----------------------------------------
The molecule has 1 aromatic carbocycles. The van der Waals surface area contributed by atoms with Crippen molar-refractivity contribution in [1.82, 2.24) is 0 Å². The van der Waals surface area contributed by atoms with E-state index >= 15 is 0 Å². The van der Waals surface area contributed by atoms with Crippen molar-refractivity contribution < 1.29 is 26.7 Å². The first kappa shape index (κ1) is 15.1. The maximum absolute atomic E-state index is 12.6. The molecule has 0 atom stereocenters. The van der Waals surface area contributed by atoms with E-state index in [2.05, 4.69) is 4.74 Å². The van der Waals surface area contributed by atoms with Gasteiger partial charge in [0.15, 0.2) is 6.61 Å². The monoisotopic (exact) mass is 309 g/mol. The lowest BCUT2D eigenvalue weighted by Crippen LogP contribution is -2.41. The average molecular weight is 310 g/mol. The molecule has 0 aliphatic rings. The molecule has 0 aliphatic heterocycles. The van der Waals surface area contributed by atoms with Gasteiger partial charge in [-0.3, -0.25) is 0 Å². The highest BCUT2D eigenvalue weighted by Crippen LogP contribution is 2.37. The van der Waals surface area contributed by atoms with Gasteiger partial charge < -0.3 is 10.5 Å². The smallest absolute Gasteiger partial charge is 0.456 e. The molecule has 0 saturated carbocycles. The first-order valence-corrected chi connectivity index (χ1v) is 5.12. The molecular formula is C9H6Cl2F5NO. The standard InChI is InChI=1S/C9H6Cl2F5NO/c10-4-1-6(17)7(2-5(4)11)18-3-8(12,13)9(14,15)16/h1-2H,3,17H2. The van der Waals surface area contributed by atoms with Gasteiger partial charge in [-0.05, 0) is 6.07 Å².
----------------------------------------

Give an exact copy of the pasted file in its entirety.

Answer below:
The molecule has 1 aromatic carbocycles. The van der Waals surface area contributed by atoms with Crippen molar-refractivity contribution in [1.82, 2.24) is 0 Å². The van der Waals surface area contributed by atoms with E-state index >= 15 is 0 Å². The van der Waals surface area contributed by atoms with Crippen molar-refractivity contribution < 1.29 is 26.7 Å². The first kappa shape index (κ1) is 15.1. The maximum absolute atomic E-state index is 12.6. The molecule has 0 atom stereocenters. The van der Waals surface area contributed by atoms with E-state index in [2.05, 4.69) is 4.74 Å². The van der Waals surface area contributed by atoms with Gasteiger partial charge in [0.15, 0.2) is 6.61 Å². The monoisotopic (exact) mass is 309 g/mol. The lowest BCUT2D eigenvalue weighted by Crippen LogP contribution is -2.41. The average molecular weight is 310 g/mol. The molecule has 0 aliphatic rings. The molecule has 0 aliphatic heterocycles. The van der Waals surface area contributed by atoms with Gasteiger partial charge in [-0.3, -0.25) is 0 Å². The highest BCUT2D eigenvalue weighted by Crippen LogP contribution is 2.37. The van der Waals surface area contributed by atoms with Gasteiger partial charge < -0.3 is 10.5 Å². The smallest absolute Gasteiger partial charge is 0.456 e. The molecule has 0 saturated carbocycles. The first-order valence-corrected chi connectivity index (χ1v) is 5.12. The molecular formula is C9H6Cl2F5NO. The standard InChI is InChI=1S/C9H6Cl2F5NO/c10-4-1-6(17)7(2-5(4)11)18-3-8(12,13)9(14,15)16/h1-2H,3,17H2. The van der Waals surface area contributed by atoms with Gasteiger partial charge in [-0.05, 0) is 6.07 Å².